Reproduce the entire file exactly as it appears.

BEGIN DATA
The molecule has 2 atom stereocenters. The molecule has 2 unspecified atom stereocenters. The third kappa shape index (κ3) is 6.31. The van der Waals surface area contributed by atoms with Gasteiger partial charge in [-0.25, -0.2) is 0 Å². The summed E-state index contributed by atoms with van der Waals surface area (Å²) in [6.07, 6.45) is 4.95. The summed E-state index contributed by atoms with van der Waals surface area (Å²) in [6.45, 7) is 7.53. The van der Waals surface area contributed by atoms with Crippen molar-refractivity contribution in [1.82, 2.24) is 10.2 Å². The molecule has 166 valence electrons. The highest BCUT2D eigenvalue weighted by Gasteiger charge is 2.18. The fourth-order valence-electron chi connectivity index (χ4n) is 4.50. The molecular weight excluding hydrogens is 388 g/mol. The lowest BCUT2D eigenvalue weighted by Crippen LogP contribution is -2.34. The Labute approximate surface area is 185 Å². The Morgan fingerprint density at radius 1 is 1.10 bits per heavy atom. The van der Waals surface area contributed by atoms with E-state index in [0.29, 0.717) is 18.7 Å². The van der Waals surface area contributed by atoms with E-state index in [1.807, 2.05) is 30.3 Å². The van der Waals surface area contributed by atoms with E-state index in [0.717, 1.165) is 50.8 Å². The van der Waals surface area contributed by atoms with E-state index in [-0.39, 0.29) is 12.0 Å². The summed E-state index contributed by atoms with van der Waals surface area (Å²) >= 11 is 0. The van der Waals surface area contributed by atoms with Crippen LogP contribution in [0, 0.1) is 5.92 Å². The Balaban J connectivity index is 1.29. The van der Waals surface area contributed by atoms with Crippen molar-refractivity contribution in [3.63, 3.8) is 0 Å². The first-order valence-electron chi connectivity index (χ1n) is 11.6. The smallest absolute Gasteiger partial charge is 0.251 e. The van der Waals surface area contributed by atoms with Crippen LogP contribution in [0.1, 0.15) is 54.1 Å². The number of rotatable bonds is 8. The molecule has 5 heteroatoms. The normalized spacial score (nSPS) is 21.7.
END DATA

The molecule has 2 atom stereocenters. The molecule has 2 unspecified atom stereocenters. The third kappa shape index (κ3) is 6.31. The van der Waals surface area contributed by atoms with Gasteiger partial charge in [-0.25, -0.2) is 0 Å². The summed E-state index contributed by atoms with van der Waals surface area (Å²) in [6.07, 6.45) is 4.95. The summed E-state index contributed by atoms with van der Waals surface area (Å²) in [6.45, 7) is 7.53. The van der Waals surface area contributed by atoms with Crippen molar-refractivity contribution in [1.82, 2.24) is 10.2 Å². The molecule has 166 valence electrons. The highest BCUT2D eigenvalue weighted by Gasteiger charge is 2.18. The fourth-order valence-electron chi connectivity index (χ4n) is 4.50. The molecular weight excluding hydrogens is 388 g/mol. The lowest BCUT2D eigenvalue weighted by Crippen LogP contribution is -2.34. The Labute approximate surface area is 185 Å². The Morgan fingerprint density at radius 1 is 1.10 bits per heavy atom. The van der Waals surface area contributed by atoms with E-state index in [0.29, 0.717) is 18.7 Å². The van der Waals surface area contributed by atoms with E-state index in [1.807, 2.05) is 30.3 Å². The van der Waals surface area contributed by atoms with E-state index in [0.717, 1.165) is 50.8 Å². The van der Waals surface area contributed by atoms with E-state index in [-0.39, 0.29) is 12.0 Å². The summed E-state index contributed by atoms with van der Waals surface area (Å²) >= 11 is 0. The van der Waals surface area contributed by atoms with Crippen LogP contribution in [0, 0.1) is 5.92 Å². The Balaban J connectivity index is 1.29. The van der Waals surface area contributed by atoms with Crippen molar-refractivity contribution in [3.63, 3.8) is 0 Å². The first-order valence-electron chi connectivity index (χ1n) is 11.6. The smallest absolute Gasteiger partial charge is 0.251 e. The van der Waals surface area contributed by atoms with Crippen LogP contribution in [0.1, 0.15) is 54.1 Å². The number of rotatable bonds is 8. The molecule has 5 heteroatoms. The normalized spacial score (nSPS) is 21.7.